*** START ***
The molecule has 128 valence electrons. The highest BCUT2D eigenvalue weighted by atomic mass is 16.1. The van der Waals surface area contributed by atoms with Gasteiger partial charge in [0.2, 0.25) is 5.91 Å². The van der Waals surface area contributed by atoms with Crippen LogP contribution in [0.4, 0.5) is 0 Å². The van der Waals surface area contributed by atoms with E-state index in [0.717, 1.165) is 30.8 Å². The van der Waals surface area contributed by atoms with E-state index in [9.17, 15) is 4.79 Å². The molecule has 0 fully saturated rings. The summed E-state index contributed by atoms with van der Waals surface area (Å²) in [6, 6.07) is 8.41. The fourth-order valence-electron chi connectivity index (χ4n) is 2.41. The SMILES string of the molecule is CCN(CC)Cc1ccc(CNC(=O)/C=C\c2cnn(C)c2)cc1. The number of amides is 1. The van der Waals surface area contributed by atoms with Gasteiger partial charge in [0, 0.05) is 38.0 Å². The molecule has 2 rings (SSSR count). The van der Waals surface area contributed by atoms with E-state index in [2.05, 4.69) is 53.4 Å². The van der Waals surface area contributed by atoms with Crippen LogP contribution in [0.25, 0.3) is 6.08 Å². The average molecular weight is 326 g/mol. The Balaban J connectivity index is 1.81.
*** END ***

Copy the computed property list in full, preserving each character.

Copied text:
The molecule has 128 valence electrons. The highest BCUT2D eigenvalue weighted by atomic mass is 16.1. The van der Waals surface area contributed by atoms with Gasteiger partial charge in [0.2, 0.25) is 5.91 Å². The van der Waals surface area contributed by atoms with Crippen LogP contribution in [0.4, 0.5) is 0 Å². The van der Waals surface area contributed by atoms with E-state index in [0.717, 1.165) is 30.8 Å². The van der Waals surface area contributed by atoms with E-state index in [9.17, 15) is 4.79 Å². The molecule has 0 fully saturated rings. The summed E-state index contributed by atoms with van der Waals surface area (Å²) in [6, 6.07) is 8.41. The fourth-order valence-electron chi connectivity index (χ4n) is 2.41. The SMILES string of the molecule is CCN(CC)Cc1ccc(CNC(=O)/C=C\c2cnn(C)c2)cc1. The number of amides is 1. The van der Waals surface area contributed by atoms with Gasteiger partial charge in [0, 0.05) is 38.0 Å². The molecule has 2 rings (SSSR count). The van der Waals surface area contributed by atoms with E-state index in [2.05, 4.69) is 53.4 Å². The van der Waals surface area contributed by atoms with Crippen LogP contribution in [0.25, 0.3) is 6.08 Å². The average molecular weight is 326 g/mol. The Balaban J connectivity index is 1.81.